Image by Alvaro Reyes from Unsplash.
With high inflation and multiple rate hikes since March 2022, investing in real estate and planning an exit strategy has become highly challenging, making industry players anxious. The higher rates are reducing the profitability of new deals and, at the same time, spoiling already planned exit strategies.
Although investing in real estate in the current economic environment is not without challenges, and investors and lenders alike are taking longer to evaluate potential investments, deals continue to happen. However, with these added uncertainties, it is more important than ever to have a well-constructed business and exit strategy in place. In this article, we’ll explain the most popular exit strategies for multifamily investors and why planning a way out is important.
What Is a Real Estate Strategy and Why Is It Important?
To put it simply, an exit strategy is a plan for how you will eventually sell your investment property. This is important for two reasons. First, it allows you to have a timeline for your investment. Second, and more importantly, it allows you to maximize your profits when you eventually sell.
Your exit strategy should be detailed and specific. It should take into account your long-term goals as an investor, as well as any short-term needs or objectives. For example, if you are looking to quickly generate cash flow, you may want to consider a buy-and-hold strategy (more on that below). But if your goal is to maximize profits, you may want to explore a value-add approach.
Ultimately, your exit strategy provides a roadmap for how you will eventually make a profit from your investment. Without a clear plan for how you will sell your property, it can be very easy to get stuck in the ownership phase and never realize any return on your investment. Exit strategies are not one-size-fits-all; the right strategy for you will depend on your specific goals as an investor. Without further ado, below are the five most advantageous exit strategies to consider.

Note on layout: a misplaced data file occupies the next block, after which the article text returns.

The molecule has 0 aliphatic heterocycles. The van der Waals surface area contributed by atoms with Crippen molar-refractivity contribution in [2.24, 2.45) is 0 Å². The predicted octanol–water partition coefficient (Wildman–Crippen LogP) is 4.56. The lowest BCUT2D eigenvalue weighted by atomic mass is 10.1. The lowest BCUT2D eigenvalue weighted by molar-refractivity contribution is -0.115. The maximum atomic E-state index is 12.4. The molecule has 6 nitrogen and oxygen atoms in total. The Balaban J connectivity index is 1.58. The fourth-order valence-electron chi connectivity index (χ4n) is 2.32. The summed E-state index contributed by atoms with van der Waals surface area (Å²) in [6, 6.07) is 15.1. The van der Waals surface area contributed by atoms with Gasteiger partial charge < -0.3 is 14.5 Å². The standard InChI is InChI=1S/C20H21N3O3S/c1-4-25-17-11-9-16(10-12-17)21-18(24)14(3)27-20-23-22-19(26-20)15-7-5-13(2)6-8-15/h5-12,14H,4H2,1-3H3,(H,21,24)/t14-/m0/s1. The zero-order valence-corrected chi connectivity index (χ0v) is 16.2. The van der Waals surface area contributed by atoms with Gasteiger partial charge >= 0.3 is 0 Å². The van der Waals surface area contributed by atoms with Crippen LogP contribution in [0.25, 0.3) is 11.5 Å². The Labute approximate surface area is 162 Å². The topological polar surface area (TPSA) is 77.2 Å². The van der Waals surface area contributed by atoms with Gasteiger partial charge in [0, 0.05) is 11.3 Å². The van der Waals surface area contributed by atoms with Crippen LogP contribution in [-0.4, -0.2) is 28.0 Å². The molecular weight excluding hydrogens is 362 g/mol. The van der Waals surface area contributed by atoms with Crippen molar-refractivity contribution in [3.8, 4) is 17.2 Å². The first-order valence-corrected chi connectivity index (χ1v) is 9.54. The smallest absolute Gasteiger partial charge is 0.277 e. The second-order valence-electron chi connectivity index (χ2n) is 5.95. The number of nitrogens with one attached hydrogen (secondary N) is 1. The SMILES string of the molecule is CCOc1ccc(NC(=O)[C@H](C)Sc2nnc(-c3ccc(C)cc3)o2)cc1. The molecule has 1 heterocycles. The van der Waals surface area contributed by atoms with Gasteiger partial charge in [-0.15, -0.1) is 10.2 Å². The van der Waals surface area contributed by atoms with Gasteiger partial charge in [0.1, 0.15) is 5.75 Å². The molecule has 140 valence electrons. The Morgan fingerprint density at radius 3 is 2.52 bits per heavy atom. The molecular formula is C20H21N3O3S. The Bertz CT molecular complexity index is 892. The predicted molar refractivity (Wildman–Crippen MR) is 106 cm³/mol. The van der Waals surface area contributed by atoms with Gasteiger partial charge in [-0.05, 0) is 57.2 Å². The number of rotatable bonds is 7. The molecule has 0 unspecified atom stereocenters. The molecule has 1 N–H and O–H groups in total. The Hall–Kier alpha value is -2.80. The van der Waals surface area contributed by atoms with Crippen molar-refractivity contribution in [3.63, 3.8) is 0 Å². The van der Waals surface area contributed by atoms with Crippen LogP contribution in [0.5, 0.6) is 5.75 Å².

Top 5 Multifamily Exit Strategies
1. Buy & Hold
This strategy is exactly what it sounds like — you buy an investment property and hold onto it for an extended period of time, usually five to 10 years or longer. The benefits of this strategy are that it allows you to build equity in the property and eventually sell it for a profit. The downside is that it ties up your capital in one property for an extended period of time, which limits your ability to invest in other opportunities.
2. 1031 Exchange
A 1031 exchange is a tax-deferred exchange of one investment property for another. The main benefit of this strategy is that it allows you to defer paying capital gains taxes on the sale of your property. The downside is that you have to find another investment property of equal or greater value within a certain timeframe, which can be difficult depending on market conditions.
3. Refinance & Recapitalize
Although this is not a hard exit, refinancing your property can help you refresh your investment. Refinancing your investment property allows you to pay off any existing debt and/or free up cash to renovate your asset, allowing you to increase the value of your property. Refinancing a property can also help you obtain lower interest rates, which is especially advantageous during volatile economic conditions.
4. Add Another Investor
This strategy involves bringing on another investor to help you finance the purchase of an investment property. The benefit of this strategy is that it allows you to buy a property with less money down, which frees up capital for other investments. The downside is that you will have to give up some control over the property and will not see as much upside when the property appreciates in value.
Investing in a value-add property is a popular strategy with those who wish to maximize profits. This strategy involves buying a somewhat dated or poorly managed property and reviving it through renovations and other improvements. The benefit of executing a value-add strategy is that it allows you to significantly increase the value of your property and potentially charge higher rents after the improvements are made.